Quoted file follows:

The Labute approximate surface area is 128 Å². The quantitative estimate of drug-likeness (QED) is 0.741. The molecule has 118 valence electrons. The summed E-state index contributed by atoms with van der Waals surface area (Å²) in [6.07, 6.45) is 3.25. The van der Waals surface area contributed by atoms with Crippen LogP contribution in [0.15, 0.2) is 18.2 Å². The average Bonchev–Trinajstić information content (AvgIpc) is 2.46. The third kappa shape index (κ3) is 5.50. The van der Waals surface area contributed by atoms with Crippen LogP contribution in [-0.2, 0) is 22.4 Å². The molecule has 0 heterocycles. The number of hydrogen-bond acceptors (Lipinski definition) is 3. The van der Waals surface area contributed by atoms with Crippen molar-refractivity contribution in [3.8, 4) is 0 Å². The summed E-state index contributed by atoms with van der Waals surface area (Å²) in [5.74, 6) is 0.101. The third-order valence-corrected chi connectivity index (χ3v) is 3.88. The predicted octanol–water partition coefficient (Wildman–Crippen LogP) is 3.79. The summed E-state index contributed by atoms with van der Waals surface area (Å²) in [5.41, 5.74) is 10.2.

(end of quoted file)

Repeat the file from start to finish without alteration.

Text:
The Labute approximate surface area is 128 Å². The quantitative estimate of drug-likeness (QED) is 0.741. The molecule has 118 valence electrons. The summed E-state index contributed by atoms with van der Waals surface area (Å²) in [6.07, 6.45) is 3.25. The van der Waals surface area contributed by atoms with Crippen LogP contribution in [0.15, 0.2) is 18.2 Å². The average Bonchev–Trinajstić information content (AvgIpc) is 2.46. The third kappa shape index (κ3) is 5.50. The van der Waals surface area contributed by atoms with Crippen LogP contribution in [-0.2, 0) is 22.4 Å². The molecule has 0 heterocycles. The number of hydrogen-bond acceptors (Lipinski definition) is 3. The van der Waals surface area contributed by atoms with Crippen molar-refractivity contribution in [3.8, 4) is 0 Å². The summed E-state index contributed by atoms with van der Waals surface area (Å²) in [5.74, 6) is 0.101. The third-order valence-corrected chi connectivity index (χ3v) is 3.88. The predicted octanol–water partition coefficient (Wildman–Crippen LogP) is 3.79. The summed E-state index contributed by atoms with van der Waals surface area (Å²) in [5.41, 5.74) is 10.2.